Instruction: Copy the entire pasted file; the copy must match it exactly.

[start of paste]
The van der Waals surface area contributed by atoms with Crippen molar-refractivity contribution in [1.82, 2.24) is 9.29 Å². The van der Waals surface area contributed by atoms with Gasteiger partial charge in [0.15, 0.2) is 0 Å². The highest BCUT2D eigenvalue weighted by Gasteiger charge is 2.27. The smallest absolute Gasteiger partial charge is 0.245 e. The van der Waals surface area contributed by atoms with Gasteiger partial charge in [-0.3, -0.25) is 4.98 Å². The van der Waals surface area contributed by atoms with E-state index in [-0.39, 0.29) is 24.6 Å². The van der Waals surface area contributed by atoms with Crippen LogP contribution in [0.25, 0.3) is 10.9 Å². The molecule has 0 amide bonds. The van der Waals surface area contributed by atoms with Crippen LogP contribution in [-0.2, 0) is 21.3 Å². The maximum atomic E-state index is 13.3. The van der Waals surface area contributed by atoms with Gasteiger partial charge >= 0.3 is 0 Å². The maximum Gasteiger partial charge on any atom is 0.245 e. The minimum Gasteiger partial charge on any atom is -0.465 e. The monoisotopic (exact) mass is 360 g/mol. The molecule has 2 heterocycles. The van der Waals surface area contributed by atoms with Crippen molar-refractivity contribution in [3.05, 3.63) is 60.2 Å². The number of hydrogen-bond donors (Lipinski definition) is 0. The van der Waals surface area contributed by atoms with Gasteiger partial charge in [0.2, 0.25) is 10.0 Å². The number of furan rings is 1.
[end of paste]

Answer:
The van der Waals surface area contributed by atoms with Crippen molar-refractivity contribution in [1.82, 2.24) is 9.29 Å². The van der Waals surface area contributed by atoms with Gasteiger partial charge in [0.15, 0.2) is 0 Å². The highest BCUT2D eigenvalue weighted by Gasteiger charge is 2.27. The smallest absolute Gasteiger partial charge is 0.245 e. The van der Waals surface area contributed by atoms with Gasteiger partial charge in [-0.3, -0.25) is 4.98 Å². The van der Waals surface area contributed by atoms with E-state index in [-0.39, 0.29) is 24.6 Å². The van der Waals surface area contributed by atoms with Crippen LogP contribution in [0.25, 0.3) is 10.9 Å². The molecule has 0 amide bonds. The van der Waals surface area contributed by atoms with Crippen LogP contribution in [-0.2, 0) is 21.3 Å². The maximum atomic E-state index is 13.3. The van der Waals surface area contributed by atoms with Gasteiger partial charge >= 0.3 is 0 Å². The maximum Gasteiger partial charge on any atom is 0.245 e. The minimum Gasteiger partial charge on any atom is -0.465 e. The monoisotopic (exact) mass is 360 g/mol. The molecule has 2 heterocycles. The van der Waals surface area contributed by atoms with Crippen molar-refractivity contribution in [3.05, 3.63) is 60.2 Å². The number of hydrogen-bond donors (Lipinski definition) is 0. The van der Waals surface area contributed by atoms with Gasteiger partial charge in [0.2, 0.25) is 10.0 Å². The number of furan rings is 1.